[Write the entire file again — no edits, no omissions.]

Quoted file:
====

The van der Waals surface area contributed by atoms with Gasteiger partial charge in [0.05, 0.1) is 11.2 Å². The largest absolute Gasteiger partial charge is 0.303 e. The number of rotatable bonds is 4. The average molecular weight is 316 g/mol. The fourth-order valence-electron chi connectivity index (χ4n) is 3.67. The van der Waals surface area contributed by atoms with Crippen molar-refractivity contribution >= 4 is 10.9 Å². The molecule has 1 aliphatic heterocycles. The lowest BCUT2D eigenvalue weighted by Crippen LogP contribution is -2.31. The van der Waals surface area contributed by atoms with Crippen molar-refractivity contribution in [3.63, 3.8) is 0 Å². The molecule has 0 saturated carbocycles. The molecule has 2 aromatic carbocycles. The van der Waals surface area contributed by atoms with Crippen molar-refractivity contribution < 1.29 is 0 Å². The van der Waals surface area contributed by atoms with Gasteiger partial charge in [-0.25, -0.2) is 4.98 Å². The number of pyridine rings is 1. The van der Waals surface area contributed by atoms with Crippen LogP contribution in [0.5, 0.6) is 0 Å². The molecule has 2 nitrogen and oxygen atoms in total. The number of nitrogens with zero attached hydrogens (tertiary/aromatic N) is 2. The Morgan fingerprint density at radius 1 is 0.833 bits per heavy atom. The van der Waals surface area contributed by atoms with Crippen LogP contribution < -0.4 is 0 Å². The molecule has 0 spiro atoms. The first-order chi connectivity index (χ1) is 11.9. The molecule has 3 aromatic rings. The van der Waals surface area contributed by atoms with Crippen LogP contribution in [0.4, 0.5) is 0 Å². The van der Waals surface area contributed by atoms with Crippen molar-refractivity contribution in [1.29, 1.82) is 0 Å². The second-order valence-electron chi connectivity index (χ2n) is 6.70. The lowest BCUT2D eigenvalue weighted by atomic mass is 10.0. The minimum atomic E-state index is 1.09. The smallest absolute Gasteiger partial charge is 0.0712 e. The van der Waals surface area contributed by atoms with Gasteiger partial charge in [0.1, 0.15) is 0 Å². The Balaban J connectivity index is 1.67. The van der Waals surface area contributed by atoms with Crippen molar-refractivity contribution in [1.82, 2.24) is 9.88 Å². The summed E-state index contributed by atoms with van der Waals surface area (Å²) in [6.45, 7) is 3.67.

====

The van der Waals surface area contributed by atoms with Gasteiger partial charge in [0.05, 0.1) is 11.2 Å². The largest absolute Gasteiger partial charge is 0.303 e. The number of rotatable bonds is 4. The average molecular weight is 316 g/mol. The fourth-order valence-electron chi connectivity index (χ4n) is 3.67. The van der Waals surface area contributed by atoms with Crippen molar-refractivity contribution >= 4 is 10.9 Å². The molecule has 1 aliphatic heterocycles. The lowest BCUT2D eigenvalue weighted by Crippen LogP contribution is -2.31. The van der Waals surface area contributed by atoms with Crippen molar-refractivity contribution in [3.63, 3.8) is 0 Å². The molecule has 0 saturated carbocycles. The molecule has 2 aromatic carbocycles. The van der Waals surface area contributed by atoms with Crippen molar-refractivity contribution < 1.29 is 0 Å². The van der Waals surface area contributed by atoms with Gasteiger partial charge in [-0.25, -0.2) is 4.98 Å². The number of pyridine rings is 1. The van der Waals surface area contributed by atoms with Crippen LogP contribution in [0.5, 0.6) is 0 Å². The molecule has 2 nitrogen and oxygen atoms in total. The number of nitrogens with zero attached hydrogens (tertiary/aromatic N) is 2. The Morgan fingerprint density at radius 1 is 0.833 bits per heavy atom. The van der Waals surface area contributed by atoms with Crippen LogP contribution < -0.4 is 0 Å². The molecule has 0 spiro atoms. The first-order chi connectivity index (χ1) is 11.9. The molecule has 3 aromatic rings. The van der Waals surface area contributed by atoms with Crippen LogP contribution in [0.4, 0.5) is 0 Å². The van der Waals surface area contributed by atoms with Crippen molar-refractivity contribution in [1.29, 1.82) is 0 Å². The second-order valence-electron chi connectivity index (χ2n) is 6.70. The lowest BCUT2D eigenvalue weighted by atomic mass is 10.0. The minimum atomic E-state index is 1.09. The smallest absolute Gasteiger partial charge is 0.0712 e. The van der Waals surface area contributed by atoms with Gasteiger partial charge in [0.1, 0.15) is 0 Å². The Balaban J connectivity index is 1.67. The van der Waals surface area contributed by atoms with Crippen molar-refractivity contribution in [1.82, 2.24) is 9.88 Å². The summed E-state index contributed by atoms with van der Waals surface area (Å²) in [6.45, 7) is 3.67.